A wasted opportunity with the Charman Prize
In the end, Scott Stallard’s piece, Wasted Time, really was the unintended highlight of the 2017 Charman Prize at Masterworks.
Its withdrawal from the show amid accusations of plagiarism and rule breaking is more than problematic. In the process, Masterworks cut a swath through its relevance as an art institution, losing the opportunity to illuminate those aspects of art that are contentious and controversial.
Greater than the sensational event of the piece’s removal is the larger issue of appropriation in art. How do we distinguish appropriation from plagiarism?
Asked to describe art, Andy Warhol famously replied it’s “what you can get away with”. Pablo Picasso said: “Good artists copy, great artists steal.”
Herein lies the difficulty with the Charman Prize and its glaring flaws as a juried show with its prescribed rules. We don’t need to look very far to find its inherent contradictions. Before we move on, let’s agree that appropriation, the bane of the art world, has been in play for decades. Dada artist Marcel Duchamp sought to challenge the art establishment with his “ready-mades” in the early 1900s. Meanwhile, Warhol rode several controversies by using unauthorised images. In one episode, Warhol eventually paid court-ordered royalties to photographer Patricia Caulfield for using her image without permission. Jeff Koons is notorious for passing off his renderings as highly stylised appropriations of art.
On the other hand, there should be no tolerance for plagiarism: where another artist’s idea, expression or work is represented as one’s own. To accuse Scott Stallard of plagiarism in this context is reckless and approaches the insidious. The artistic implication is that Stallard stole an original idea and sought to deceive the Charman judges and, by extension, Masterworks with a wilful misrepresentation. This assessment is based solely on statements in The Royal Gazette article “Art winner returns $2,000 prize” (October 25, 2017).
It is evident that Night Shift became Wasted Time via a transformation and with the knowledge of the original artist. How far apart is appropriation from plagiarism? I would suggest that it is a matter of authorisation and permission, which appears to be the case here. Bob Dylan wrote and recorded All Along the Watchtower in 1967. Guitarist Jimi Hendrix famously released his version of the song in 1968. Dylan is reported to have said “I don’t know if anyone has done my songs better” when he heard Hendrix’s rendition.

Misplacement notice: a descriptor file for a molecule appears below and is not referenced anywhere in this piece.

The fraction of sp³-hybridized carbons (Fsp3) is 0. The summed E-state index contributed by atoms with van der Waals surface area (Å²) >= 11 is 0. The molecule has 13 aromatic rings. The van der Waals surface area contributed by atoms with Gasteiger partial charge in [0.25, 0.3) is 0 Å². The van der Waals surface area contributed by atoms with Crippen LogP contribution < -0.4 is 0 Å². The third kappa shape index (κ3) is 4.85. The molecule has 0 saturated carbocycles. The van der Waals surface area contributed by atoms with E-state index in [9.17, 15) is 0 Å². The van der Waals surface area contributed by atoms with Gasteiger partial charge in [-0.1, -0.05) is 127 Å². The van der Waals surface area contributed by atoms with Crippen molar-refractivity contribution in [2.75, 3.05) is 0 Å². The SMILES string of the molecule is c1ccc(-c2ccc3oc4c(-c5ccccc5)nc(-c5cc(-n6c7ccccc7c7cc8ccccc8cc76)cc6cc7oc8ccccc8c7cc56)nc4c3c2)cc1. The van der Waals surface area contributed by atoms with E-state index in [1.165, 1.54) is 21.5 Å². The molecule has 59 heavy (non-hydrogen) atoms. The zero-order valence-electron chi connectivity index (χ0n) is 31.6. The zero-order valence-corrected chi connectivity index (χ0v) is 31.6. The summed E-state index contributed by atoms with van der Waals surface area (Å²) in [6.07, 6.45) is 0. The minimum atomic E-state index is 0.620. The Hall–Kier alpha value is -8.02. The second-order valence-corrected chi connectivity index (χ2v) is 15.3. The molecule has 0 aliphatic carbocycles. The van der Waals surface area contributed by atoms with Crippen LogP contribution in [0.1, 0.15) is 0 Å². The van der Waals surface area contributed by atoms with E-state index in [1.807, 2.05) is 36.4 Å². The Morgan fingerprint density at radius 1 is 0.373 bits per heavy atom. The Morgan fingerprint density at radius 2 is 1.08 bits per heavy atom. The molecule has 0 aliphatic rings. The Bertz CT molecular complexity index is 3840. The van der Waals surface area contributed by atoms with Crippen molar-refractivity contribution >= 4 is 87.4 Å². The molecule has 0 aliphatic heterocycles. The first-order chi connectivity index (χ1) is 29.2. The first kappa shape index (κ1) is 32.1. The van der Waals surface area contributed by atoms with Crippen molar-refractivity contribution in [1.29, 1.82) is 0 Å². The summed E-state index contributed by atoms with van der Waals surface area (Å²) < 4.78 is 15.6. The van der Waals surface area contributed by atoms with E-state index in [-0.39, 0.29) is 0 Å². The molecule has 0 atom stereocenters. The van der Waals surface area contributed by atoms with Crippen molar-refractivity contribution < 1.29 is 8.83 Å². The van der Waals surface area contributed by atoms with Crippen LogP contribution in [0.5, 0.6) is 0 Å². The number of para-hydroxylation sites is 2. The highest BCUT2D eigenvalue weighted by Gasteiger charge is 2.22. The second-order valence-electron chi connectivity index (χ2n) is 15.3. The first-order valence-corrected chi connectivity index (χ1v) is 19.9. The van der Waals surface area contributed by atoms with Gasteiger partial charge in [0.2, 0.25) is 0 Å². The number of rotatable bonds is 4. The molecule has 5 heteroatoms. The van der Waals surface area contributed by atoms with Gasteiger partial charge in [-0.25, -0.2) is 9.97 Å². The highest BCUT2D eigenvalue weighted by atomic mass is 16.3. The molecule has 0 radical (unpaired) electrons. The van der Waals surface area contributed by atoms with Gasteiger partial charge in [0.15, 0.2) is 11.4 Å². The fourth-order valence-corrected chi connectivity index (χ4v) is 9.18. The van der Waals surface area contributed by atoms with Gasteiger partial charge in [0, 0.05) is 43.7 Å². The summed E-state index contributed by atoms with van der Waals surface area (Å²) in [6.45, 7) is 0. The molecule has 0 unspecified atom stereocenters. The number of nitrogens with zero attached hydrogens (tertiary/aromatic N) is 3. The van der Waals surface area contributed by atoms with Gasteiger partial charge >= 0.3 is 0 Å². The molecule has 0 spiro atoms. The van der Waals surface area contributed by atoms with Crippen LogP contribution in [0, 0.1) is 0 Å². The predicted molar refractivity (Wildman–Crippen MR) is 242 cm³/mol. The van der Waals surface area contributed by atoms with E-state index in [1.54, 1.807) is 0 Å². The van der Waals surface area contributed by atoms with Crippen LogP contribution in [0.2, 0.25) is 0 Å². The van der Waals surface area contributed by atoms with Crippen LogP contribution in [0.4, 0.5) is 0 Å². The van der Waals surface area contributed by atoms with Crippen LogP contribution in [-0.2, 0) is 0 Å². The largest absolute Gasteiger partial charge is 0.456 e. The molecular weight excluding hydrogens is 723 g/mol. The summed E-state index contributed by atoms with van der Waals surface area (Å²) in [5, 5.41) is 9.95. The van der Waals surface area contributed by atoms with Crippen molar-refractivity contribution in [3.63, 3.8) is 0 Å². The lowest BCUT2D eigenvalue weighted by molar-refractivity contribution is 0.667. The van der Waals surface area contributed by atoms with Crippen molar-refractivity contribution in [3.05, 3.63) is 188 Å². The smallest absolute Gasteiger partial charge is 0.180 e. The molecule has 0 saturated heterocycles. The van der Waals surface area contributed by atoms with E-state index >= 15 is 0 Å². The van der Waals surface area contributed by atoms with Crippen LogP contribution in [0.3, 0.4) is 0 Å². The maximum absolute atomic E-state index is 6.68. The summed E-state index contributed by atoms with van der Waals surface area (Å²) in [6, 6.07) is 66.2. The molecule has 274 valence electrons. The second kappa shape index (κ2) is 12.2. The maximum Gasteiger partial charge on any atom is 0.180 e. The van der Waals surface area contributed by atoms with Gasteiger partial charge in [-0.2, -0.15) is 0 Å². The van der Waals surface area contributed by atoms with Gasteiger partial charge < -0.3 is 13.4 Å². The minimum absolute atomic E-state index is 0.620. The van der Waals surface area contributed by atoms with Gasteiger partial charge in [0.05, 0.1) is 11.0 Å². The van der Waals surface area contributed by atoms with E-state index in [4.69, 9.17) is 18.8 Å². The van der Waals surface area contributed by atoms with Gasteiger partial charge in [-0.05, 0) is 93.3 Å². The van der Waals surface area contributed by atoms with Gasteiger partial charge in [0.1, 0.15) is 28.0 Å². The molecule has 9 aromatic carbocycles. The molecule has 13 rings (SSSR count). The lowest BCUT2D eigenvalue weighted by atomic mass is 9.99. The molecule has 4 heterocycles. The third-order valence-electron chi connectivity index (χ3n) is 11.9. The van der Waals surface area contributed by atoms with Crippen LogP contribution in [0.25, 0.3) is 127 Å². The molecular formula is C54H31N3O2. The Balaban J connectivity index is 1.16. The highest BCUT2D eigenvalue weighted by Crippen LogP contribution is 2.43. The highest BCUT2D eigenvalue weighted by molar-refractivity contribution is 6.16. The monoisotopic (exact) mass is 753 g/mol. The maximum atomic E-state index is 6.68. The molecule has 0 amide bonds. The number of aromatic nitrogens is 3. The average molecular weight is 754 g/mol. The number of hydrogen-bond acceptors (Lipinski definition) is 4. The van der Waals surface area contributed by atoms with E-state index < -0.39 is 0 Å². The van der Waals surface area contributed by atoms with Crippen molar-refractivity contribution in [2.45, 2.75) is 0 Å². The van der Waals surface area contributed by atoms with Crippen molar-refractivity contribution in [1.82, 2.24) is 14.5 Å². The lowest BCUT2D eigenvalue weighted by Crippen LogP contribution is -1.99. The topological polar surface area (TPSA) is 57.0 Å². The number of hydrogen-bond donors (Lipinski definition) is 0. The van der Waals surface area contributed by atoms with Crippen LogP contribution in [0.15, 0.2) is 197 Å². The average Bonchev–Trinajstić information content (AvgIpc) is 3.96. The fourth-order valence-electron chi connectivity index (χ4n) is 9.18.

Sampling today in music gave birth to a whole cultural movement: hip-hop. The significance of appropriation in music is so pervasive that the authenticity of many artists is questioned. This in no way promotes art plagiarism or even fraud, which is advanced for the sole purpose of deception and the rewards that are garnered because of this deception.
In the following example, the issue of appropriation versus plagiarism becomes thorny and grey. The Charman Prize winner in 2015 was Chris Dawson with his oil painting, Three Queens. In his artist’s statement, Dawson said: “ ... I would like to thank my grandmother, great-aunts and uncle for being the foundation of this concept.”
Dawson’s painting bears an amazing and uncanny, compositional similarity to Paul Cezanne’s The Card Players, which was painted in 1892. Cezanne’s painting features three men playing cards at a table, with the fourth standing over them as an observer. Change the context of time and the gender of the card players, one could argue successfully that appropriation was in play. And if this was the case, two of the four rules that governed the 2015 Charman Prize have not been adhered to or have been compromised at best. Does this diminish the beautiful qualities of this painting? Side by side, can Dawson be accused of plagiarising Cezanne? What do we do if the Charman Prize judges missed an obvious reference to the great French impressionist painter?
Now let’s fast forward to 2017 and Richard Edson Sutton’s painting, La Pieta. In title and composition, it is a painting inspired by Michelangelo’s formidable 1499 sculpture — and this is acknowledged by the artist. This painting also possesses similar qualities of light and perspective that are present in Dawson’s Three Queens. Can we now suggest that Sutton used the same features of appropriation to enhance his possibilities with the judges?
There are too many artists who have used appropriation to launch celebrated and lucrative careers. Some artists are culpable of simply leveraging the value of the original art without recontextualising — arguably a form of theft. At its best, appropriation is used satirically or deferentially as a means of creative alchemy.
To remove Scott Stallard’s Wasted Time is unfortunate on too many fronts to fully explore here, and this action serves only to diminish the Charman Prize. Sadly, Masterworks has lost a great deal of its lustre as one of Bermuda’s premier art institutions with its pedestrian and prosaic decision.
• Wayne A. Dill is an art enthusiast and has reviewed music and art for Bermudian publications, including The Royal Gazette
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